I have a photographer friend that has a large modern studio with 9 Hasselblad stations running constantly; including 2 with full movement view cameras and one station with a big old Fuji with movements. He does a massive amount of new product work for clients that are extraordinarily demanding and picky.

Point is that this forum is a microcosm ... There is a whole other world out there where MFD is both viable and even preferable ... be it rented gear, used gear or new gear ... depending on how successful the photographer may be.

As an advertising art director/creative director (now semi-retired) I continue to do a lot of free-lance consulting and campaign development for select clients. I still choose photographers to do certain work where my own photographic skills or infrastructure aren't appropriate. In the past 10 years, right up to a current campaign that I'm supervising, 35mm capture has been the exception, not the rule. While it most certainly is used when the scenario calls for it, most work is done with MFD, and all product work is MFD, (with the exception of some food work).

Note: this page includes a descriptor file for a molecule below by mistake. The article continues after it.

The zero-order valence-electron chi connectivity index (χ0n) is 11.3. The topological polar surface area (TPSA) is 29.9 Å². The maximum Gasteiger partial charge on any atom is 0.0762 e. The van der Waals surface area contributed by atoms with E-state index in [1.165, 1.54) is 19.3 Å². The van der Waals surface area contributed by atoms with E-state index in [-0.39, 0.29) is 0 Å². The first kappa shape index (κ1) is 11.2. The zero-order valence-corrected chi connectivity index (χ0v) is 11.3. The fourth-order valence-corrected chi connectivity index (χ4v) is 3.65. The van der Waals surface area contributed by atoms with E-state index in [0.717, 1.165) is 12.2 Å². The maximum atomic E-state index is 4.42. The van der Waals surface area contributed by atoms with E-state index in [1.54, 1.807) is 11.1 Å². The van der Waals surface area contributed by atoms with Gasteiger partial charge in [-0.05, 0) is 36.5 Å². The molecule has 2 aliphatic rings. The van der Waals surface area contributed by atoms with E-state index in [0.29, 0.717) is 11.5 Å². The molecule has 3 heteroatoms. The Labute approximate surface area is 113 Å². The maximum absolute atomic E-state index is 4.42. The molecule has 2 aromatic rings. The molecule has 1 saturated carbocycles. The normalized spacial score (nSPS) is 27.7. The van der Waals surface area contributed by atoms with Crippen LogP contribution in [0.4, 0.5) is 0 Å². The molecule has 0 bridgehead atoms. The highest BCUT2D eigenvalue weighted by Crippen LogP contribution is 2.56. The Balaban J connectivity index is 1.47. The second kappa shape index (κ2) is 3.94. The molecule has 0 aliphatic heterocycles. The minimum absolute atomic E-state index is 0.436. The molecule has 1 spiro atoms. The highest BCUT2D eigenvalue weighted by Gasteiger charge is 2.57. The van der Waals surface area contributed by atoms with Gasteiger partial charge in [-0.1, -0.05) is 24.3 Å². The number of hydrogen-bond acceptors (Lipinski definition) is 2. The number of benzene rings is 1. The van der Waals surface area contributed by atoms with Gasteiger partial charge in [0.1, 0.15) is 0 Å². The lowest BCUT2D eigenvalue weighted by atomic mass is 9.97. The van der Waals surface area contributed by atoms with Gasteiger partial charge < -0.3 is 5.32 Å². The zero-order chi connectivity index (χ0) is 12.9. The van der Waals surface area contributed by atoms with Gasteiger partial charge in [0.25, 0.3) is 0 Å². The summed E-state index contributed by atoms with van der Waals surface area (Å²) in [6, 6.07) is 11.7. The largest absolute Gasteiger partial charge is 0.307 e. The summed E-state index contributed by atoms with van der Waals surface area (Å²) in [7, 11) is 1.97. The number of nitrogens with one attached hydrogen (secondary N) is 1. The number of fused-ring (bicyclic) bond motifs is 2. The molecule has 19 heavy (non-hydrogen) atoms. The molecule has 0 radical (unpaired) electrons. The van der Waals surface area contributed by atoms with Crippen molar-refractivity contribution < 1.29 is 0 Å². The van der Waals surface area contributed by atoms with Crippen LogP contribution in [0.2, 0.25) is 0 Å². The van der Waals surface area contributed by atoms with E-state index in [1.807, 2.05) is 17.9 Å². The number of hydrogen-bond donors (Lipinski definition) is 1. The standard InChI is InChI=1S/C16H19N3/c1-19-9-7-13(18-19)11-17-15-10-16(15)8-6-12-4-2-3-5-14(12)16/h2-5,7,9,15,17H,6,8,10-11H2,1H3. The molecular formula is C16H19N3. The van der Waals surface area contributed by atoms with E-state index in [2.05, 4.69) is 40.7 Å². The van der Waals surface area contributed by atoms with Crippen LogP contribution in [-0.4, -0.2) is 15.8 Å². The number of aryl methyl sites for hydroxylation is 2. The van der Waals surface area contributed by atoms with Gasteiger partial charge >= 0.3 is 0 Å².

BTW, none of the 100s of pro photographers I've selected to work with appear on forums, have a blog, or have time to shoot comparison shots replete with charts and graphs. Most use older MFD gear unless they rent it, have tech guys keeping it running, or hire a free-lance tech person to run rented gear ... when and if they buy MFD new, it is one-on-one product demo's in their environment shooting what they shoot.

I've rarely had a discussion about digital cameras with any of them ... they discuss ideas, lighting (lots about lighting), creativity, how to sell clients a visual idea, and such.

Different world ... and a bigger world than most folks here might imagine.

- Marc

Attached are a sample of product work and one conceptual shot from a series of 10 done for a bank.
 

Attachments

modator

Member
Here's an example of Tilt with the HTS and HC-50 II (75mm resulting focal length / 59mm on 24x36 format), with only 5,6º*of tilt down 2m of floor and a box in focus... all in one shot, compared with no tilt (left)... if I have to do this with stacking it take hour and hours of retouching... hey that's used shoes !

Like Eric said, this kind of photo it can be done also with A7 / A7R's etc. off course, for me the most important thing it's that I'm satisfied of the result I get.

Regards, Domenico.